Central Penn College in Summerdale, Pa., recently established an Occupational Therapy Assistant program and is developing a collaborative fieldwork agreement with the Occupational Therapy (OT) program at Elizabethtown College.
“Occupational Therapy is a health profession that helps to improve the well-being and functions of people with developmental delay and physical and psychological dysfunction,” according to the Etown website. Students in the program have the opportunity to integrate the humanities and the behavioral and physical sciences with professional study. A registered Occupational Therapist must have a master’s degree at the minimum.
The OT program at Etown is the only master’s degree program available in the residential setting, and is also one of the most competitive to get into for prospective students. While Etown’s OT program offers combined degrees, a Bachelor of Science in Health and Occupation and a Master of Science in Occupational Therapy, after five years of academic study and six months of clinical fieldwork, Central Penn’s OTA program offers an Associate Degree in Applied Science after the completion of 21 months of year-round training.
For Etown OT students, the program’s primary objective is to prepare them as generalist practitioners who are qualified for successful employment in hospitals, community agencies, schools, rehabilitation centers, extended-care facilities and related human services agencies. The Etown website assures, “With this foundation, the beginning therapist can progress to specialized areas of clinical practice as well as research, administration and academia.”
For Central Penn OTA students, “the Occupational Therapy Assistant (OTA) program prepares graduates to practice as an entry-level generalist occupational therapy assistant with children, adults and the elderly in a variety of practice settings, including but not limited to hospitals, schools, mental health facilities and skilled nursing facilities. A certified occupational therapy assistant helps people achieve independence and learn to live productive lives through the use of meaningful activities and life roles,” according to the Central Penn website.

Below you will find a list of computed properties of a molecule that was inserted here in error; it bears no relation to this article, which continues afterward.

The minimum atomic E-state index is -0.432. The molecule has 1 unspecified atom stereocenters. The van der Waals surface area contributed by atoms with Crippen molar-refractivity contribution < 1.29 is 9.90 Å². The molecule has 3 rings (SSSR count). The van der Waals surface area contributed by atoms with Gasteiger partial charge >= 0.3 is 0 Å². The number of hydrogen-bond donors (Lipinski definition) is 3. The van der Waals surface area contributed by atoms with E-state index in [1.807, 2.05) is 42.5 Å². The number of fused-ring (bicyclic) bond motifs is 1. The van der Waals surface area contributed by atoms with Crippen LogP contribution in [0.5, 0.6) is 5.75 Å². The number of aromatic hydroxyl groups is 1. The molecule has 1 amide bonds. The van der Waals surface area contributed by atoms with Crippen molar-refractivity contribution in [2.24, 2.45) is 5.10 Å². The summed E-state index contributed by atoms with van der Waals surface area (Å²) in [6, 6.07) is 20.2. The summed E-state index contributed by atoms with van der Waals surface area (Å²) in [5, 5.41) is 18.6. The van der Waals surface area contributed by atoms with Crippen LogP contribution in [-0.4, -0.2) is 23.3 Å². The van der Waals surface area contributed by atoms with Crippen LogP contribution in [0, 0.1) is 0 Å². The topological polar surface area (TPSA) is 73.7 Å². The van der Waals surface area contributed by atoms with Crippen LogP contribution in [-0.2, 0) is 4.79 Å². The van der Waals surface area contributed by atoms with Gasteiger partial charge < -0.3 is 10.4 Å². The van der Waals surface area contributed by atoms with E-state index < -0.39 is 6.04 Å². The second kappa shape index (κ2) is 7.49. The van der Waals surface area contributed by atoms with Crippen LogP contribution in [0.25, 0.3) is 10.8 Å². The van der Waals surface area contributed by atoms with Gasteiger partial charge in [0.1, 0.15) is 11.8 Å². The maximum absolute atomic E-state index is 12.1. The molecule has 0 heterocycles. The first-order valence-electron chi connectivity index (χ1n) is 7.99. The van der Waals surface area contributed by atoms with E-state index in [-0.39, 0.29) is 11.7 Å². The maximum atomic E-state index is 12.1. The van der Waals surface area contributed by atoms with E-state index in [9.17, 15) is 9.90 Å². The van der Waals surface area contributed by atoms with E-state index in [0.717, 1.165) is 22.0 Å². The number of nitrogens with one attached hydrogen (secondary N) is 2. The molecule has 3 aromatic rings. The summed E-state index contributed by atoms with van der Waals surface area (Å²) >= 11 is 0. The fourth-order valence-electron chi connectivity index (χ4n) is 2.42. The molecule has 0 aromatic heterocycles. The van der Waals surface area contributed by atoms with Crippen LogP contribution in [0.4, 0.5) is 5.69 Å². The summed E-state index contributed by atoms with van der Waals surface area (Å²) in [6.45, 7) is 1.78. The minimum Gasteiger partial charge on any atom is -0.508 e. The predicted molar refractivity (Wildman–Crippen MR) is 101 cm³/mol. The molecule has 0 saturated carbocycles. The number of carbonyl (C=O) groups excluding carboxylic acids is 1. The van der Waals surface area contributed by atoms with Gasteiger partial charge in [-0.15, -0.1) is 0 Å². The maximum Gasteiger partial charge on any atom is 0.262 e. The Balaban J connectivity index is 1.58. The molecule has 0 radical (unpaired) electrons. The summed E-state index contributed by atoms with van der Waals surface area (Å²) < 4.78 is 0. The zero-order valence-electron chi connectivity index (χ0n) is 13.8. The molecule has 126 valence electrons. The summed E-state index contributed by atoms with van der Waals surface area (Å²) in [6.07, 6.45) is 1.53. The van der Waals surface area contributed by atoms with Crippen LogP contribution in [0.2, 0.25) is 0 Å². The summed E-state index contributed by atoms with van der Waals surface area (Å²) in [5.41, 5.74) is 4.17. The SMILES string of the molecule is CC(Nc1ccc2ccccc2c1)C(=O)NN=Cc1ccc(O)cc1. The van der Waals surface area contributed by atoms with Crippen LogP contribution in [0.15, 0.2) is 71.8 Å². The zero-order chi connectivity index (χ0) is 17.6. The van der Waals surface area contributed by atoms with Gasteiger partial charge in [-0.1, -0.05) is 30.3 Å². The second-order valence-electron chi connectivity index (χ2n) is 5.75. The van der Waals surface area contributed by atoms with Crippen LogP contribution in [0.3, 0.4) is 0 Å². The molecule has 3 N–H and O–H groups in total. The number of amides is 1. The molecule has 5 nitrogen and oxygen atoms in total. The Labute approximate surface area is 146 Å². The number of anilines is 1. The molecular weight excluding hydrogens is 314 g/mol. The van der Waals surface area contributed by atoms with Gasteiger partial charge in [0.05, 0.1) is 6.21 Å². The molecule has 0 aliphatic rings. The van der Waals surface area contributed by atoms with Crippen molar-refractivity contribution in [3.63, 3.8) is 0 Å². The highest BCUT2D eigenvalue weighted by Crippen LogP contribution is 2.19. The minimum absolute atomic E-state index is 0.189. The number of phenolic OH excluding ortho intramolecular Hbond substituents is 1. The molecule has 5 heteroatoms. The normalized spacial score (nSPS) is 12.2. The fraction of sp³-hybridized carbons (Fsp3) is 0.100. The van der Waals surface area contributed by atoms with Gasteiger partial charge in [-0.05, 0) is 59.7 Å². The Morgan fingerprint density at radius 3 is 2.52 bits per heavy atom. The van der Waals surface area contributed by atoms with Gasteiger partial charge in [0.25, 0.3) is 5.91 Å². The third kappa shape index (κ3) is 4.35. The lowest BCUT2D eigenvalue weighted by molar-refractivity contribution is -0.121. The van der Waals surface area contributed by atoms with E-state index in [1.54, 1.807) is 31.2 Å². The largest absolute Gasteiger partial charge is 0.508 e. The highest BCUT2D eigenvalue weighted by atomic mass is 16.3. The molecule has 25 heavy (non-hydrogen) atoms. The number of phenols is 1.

The intention of a fieldwork collaboration is to help students from both programs better understand the interactions that occur between OTs and OTAs in clinical practices. Dr. Judy B. Ericksen, department chair and associate professor of OT at Etown, is working with Central Penn’s OTA program director, Susan Corby, to hopefully develop a relationship.
They plan to meet this coming summer, along with their fieldwork coordinators, to discuss how they would like to collaborate. They would like to do so in a community-based way on the first level of fieldwork, but have not yet decided if they will work at the same sites or have shared assignments.
Despite not having the details hammered out at this point, Ericksen is looking forward to the prospect of a partnership. “I think it will be exciting and a benefit to both programs, and to community agencies,” she said.
Stephanie Sherick, a student in Etown’s OT graduate class, has not had a lot of experience working with OTAs in her fieldwork. However, she noted that it depends on what facility students are placed at and how the facility prefers to mentor those students. Sherick briefly worked with one OTA during her Level 2 fieldwork and got to observe her supervising OT interact with the OTA.
“I definitely think there is a need for more interaction between OTs and OTAs. A lot of my classmates do not understand the difference between OTs and OTAs, other than what we learn in class, because we do not have much clinical experience with them,” she said.
Sherick strongly believes that it would be a smart and educational experience for students in both the Central Penn and Etown programs if collaboration occurred. “I feel that in doing this, it will allow both occupational therapy programs better understanding of the relationship that OTs and OTAs have,” she said. “I think that having programs, classes or even hands-on clinical experiences with Central Penn would be so helpful in understanding how OTAs and OTs have similar, as well as different, requirements and how they interact with one another.”